If your dog or cat is diagnosed with heart disease, don’t despair. Although there is no cure for heart disease (with the exception of PDA, which can be surgically corrected), there are several treatment options that can help your pet enjoy a longer, better-quality life.
Success of treatment will depend on the age of your pet, the severity of the disease, and if there are any other illnesses present. Your veterinarian may develop a treatment plan, or he or she may refer you to a veterinary cardiology specialist with a wide range of experience in treating patients with heart disease or congestive heart failure.
Treatment may include:
- Medications to help take some of the load off the heart, correct irregular heartbeats, and slow fluid accumulation in the lungs.
- Limited activity or exercise to manage weight and reduce strain on your pet’s heart.
- Surgery by a veterinary surgery specialist to correct a congenital defect, or to insert a pacemaker to correct an irregular heartbeat.
- A prescription, low-salt diet to help decrease fluid buildup in your pet’s body and minimize cardiac problems.
- Supplements such as Vitamin B, Vitamin E, or taurine or carnitine (amino acids). The antioxidant Coenzyme Q10 has also shown promise for treatment of heart disease in dogs.
- A thorough education for you, as your pet’s caretaker, on how to carefully monitor the status of your pet’s health during treatment.
Can Heart Disease Be Prevented?
Although it’s not always possible to prevent heart disease in our pets, there are certainly things we can do to minimize risks to their heart health.
First, always keep your dog on a monthly heartworm preventative year-round. Heartworm disease can wreak havoc on your pet’s heart, but the good news is, it’s preventable! Cats are less likely to contract heartworm disease (you can read the reasons why in my post The Importance of Heartworm Testing and Prevention), but dogs are at high risk. There’s no reason not to protect them.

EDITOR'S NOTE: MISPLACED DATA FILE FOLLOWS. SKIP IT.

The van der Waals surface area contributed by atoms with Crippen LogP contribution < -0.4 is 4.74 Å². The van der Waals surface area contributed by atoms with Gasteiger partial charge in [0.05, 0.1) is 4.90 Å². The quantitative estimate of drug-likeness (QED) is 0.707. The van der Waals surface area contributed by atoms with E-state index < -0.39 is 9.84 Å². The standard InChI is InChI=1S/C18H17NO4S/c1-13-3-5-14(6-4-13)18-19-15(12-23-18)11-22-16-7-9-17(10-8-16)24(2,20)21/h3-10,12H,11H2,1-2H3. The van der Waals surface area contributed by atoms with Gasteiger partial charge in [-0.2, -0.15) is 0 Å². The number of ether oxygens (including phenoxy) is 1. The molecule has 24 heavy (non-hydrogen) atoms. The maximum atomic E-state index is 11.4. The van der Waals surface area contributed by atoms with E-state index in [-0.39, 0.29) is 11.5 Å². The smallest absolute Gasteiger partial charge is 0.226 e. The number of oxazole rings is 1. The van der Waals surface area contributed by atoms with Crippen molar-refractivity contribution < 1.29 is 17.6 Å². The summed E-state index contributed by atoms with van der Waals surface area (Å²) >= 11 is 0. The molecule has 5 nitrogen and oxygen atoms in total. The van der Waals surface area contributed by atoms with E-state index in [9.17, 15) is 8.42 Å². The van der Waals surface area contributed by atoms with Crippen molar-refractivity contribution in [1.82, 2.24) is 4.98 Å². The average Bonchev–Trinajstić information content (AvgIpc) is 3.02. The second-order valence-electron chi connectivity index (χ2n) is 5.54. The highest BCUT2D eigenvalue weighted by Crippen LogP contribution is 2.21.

Pets, like people, also benefit from a healthy diet and regular exercise. Although the link between diet/exercise and heart disease is not as established in dogs and cats as it is in people, keeping your pet at a healthy weight takes strain off his heart (not to mention his liver, joints, and spine), and a healthy diet boosts his immune system. Letting your dog or cat become overweight will only cause trouble down the road if his heart health becomes compromised.
Regularly scheduled visits with your veterinarian are also important. Since early stages of heart disease often go undetected by pet parents, make sure your pet has an annual check-up so you stand the best chance of uncovering potential heart health issues before they become unmanageable. Early detection of heart disease provides the best chance for successful treatment.
If your pet is diagnosed with heart disease, remember that there are many treatment options available. If diagnosed early and managed correctly, in most cases your pet’s life can be extended through the use of various types of medications and supplements, as well as by feeding a prescription diet low in sodium.
Make sure to schedule regular visits with your veterinarian, and stick with your treatment plan.
Although heart disease cannot be cured, only managed, it is possible to extend your pet’s life with the right treatment, care, and monitoring. But most importantly, if heart disease is managed correctly, your beloved companion can continue to maintain a high-quality, happy, and comfortable life by your side for as long as possible.
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Have you ever treated a pet for heart disease? Any tips you’d like to share? Please tell us about them in the comments below!